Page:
A Skinny Take: The art of censorship

Blog by R.J. Gallagher | 08 Oct 2009
  • The art of censorship

Sounding like something from Orwell, the Obscene Publications Unit have asserted their authority once again. Last week an exhibition set to feature a photo of a naked Brooke Shields, aged 10, was pre-censored by the Metropolitan Police – in an act of near déjà vu – after officers read an indignant article in the Daily Mail about the picture.

The furor raises the age old question about the relationship between art and censorship – especially in a society that champions democratic ideals: does censorship have a place? And if it does, who should decide what is censored? Should the Police have the power to walk into an art gallery and have any picture removed if they perceive it as ‘obscene’? What constitutes ‘obscene’ anyway? And whose definition of ‘obscene’ is adhered to?

The list of questions could go on and on, but for answers we don’t have to look much further than recent history. Censorship has over the decades evolved, regressed and morphed into various incarnations that in any given era has reflected the popular fears, prejudices, and morality of the ‘moral majority’ who respond and react to whatever is the perceived ‘threat’ of the day – whether that be Hitler’s ‘degenerate art’ or the homophobic censorship of D.H. Lawrence during the early part of the twentieth century – today’s threat, apparently, is the hoard of paedophiles lurking in the dark corners of every art gallery.

The police response to the Shields photograph, titled ‘Spiritual America’ itself yields many answers. One Scotland Yard source described the removal of the image as “common sense” because it could be viewed as “sexually provocative,” whilst a spokeswoman for a child protection agency told the Daily Mail, quite amazingly, that she believed the picture would cause “every paedophile in the land” to head to the exhibition. Be afraid, be very afraid.

But the police, and the above mentioned spokeswoman miss the point – and this is not to suggest that the image isn’t problematic, because it is – they are up in arms for the wrong reasons. The photograph in question is a photograph that was taken of a 10 year old girl posing naked, wearing lots of makeup. It is troubling because it depicts with immediacy and urgency the way in which over recent decades the sexualisation of young girls has accelerated. It asks questions of this and it encourages the viewer to think about these issues – it does exactly what a work of art is supposed to do: it forces people to think and reflect. It is problematic because of what it represents, not because of what it is. Suppressing it does nobody any good.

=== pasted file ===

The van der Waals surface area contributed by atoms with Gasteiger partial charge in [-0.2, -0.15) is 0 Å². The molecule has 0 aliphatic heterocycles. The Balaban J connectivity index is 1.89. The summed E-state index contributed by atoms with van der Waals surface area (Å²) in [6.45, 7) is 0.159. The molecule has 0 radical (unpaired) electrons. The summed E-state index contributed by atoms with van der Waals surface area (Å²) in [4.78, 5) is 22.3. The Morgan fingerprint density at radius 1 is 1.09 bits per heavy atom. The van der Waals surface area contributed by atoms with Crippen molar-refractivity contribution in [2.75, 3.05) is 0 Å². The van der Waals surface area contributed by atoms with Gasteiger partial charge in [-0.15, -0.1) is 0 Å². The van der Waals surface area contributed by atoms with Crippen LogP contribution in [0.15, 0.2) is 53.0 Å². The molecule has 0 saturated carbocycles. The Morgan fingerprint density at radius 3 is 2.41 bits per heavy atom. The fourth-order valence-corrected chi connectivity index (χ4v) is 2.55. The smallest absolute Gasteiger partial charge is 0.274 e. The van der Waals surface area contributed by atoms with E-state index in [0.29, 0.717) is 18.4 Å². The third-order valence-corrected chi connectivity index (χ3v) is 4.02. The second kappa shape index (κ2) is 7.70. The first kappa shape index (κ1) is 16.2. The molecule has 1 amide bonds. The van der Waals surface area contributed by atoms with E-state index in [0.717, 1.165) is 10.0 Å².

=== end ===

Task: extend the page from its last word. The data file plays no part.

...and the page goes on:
The Obscene Publications Unit do not share this view. When the Saatchi gallery was censored in 2001 for curating an exhibition of photographs by Tierney Gearon – which included photographs of her children (in some instances nude) – it became brazenly obvious that The Met were simply responding to the lingering climate of paedophobia, perpetuated by the likes of the Daily Mail, that has in recent years led to everything from lynch-mobs to modern day witch hunts; and in extreme cases paediatricians being attacked by blood thirsty morons who can’t make the distinction between a child medical specialist and a child abuser.

Across the Atlantic the same hysteria plagues society: one American couple were recently placed on the Sex Offenders register and had their children removed for one month because they took photographs of their young children during bath time and tried to get them developed at Walmart. The case was later thrown out and the couple are now suing; but the damage has been done.

“The law is a dreary thing,” said D.H. Lawrence, “and its judgements have nothing to do with life.” The tragedy is that he was right. The law should defend freedom, shelter art, and encourage openness and debate about controversial issues – reflecting the complexity of life itself – but instead, like this latest debacle has illustrated yet again, it far too often tramples, restricts and stifles the freedoms it was ironically founded to protect. It seems quite obvious that the Obscene Publications Unit need to spend more time reading Lawrence, and less time reading the Daily Mail.

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